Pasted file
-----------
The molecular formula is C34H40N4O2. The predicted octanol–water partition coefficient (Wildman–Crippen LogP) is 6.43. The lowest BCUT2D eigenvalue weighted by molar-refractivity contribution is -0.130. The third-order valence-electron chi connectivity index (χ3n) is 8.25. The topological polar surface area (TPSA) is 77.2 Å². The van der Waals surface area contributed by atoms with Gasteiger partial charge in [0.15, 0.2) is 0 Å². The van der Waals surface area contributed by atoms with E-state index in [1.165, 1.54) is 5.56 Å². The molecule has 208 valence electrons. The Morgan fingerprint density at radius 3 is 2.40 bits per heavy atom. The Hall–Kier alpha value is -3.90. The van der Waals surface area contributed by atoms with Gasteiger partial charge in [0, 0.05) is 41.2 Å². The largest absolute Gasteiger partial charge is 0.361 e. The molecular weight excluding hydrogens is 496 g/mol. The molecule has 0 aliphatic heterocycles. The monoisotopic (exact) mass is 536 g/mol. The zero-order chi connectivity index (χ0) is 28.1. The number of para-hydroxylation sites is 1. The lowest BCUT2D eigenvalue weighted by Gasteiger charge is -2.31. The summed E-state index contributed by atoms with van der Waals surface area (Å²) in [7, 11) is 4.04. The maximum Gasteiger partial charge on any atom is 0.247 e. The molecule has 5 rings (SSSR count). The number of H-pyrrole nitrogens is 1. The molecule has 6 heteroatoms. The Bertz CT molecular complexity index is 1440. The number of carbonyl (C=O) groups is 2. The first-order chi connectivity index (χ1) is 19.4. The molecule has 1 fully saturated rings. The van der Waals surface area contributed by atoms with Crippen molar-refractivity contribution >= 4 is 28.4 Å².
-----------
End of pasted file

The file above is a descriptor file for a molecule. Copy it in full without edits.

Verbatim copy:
The molecular formula is C34H40N4O2. The predicted octanol–water partition coefficient (Wildman–Crippen LogP) is 6.43. The lowest BCUT2D eigenvalue weighted by molar-refractivity contribution is -0.130. The third-order valence-electron chi connectivity index (χ3n) is 8.25. The topological polar surface area (TPSA) is 77.2 Å². The van der Waals surface area contributed by atoms with Gasteiger partial charge in [0.15, 0.2) is 0 Å². The van der Waals surface area contributed by atoms with E-state index in [1.165, 1.54) is 5.56 Å². The molecule has 208 valence electrons. The Morgan fingerprint density at radius 3 is 2.40 bits per heavy atom. The Hall–Kier alpha value is -3.90. The van der Waals surface area contributed by atoms with Gasteiger partial charge in [0, 0.05) is 41.2 Å². The largest absolute Gasteiger partial charge is 0.361 e. The molecular weight excluding hydrogens is 496 g/mol. The molecule has 0 aliphatic heterocycles. The monoisotopic (exact) mass is 536 g/mol. The zero-order chi connectivity index (χ0) is 28.1. The number of para-hydroxylation sites is 1. The lowest BCUT2D eigenvalue weighted by Gasteiger charge is -2.31. The summed E-state index contributed by atoms with van der Waals surface area (Å²) in [7, 11) is 4.04. The maximum Gasteiger partial charge on any atom is 0.247 e. The molecule has 5 rings (SSSR count). The number of H-pyrrole nitrogens is 1. The molecule has 6 heteroatoms. The Bertz CT molecular complexity index is 1440. The number of carbonyl (C=O) groups is 2. The first-order chi connectivity index (χ1) is 19.4. The molecule has 1 fully saturated rings. The van der Waals surface area contributed by atoms with Crippen molar-refractivity contribution >= 4 is 28.4 Å².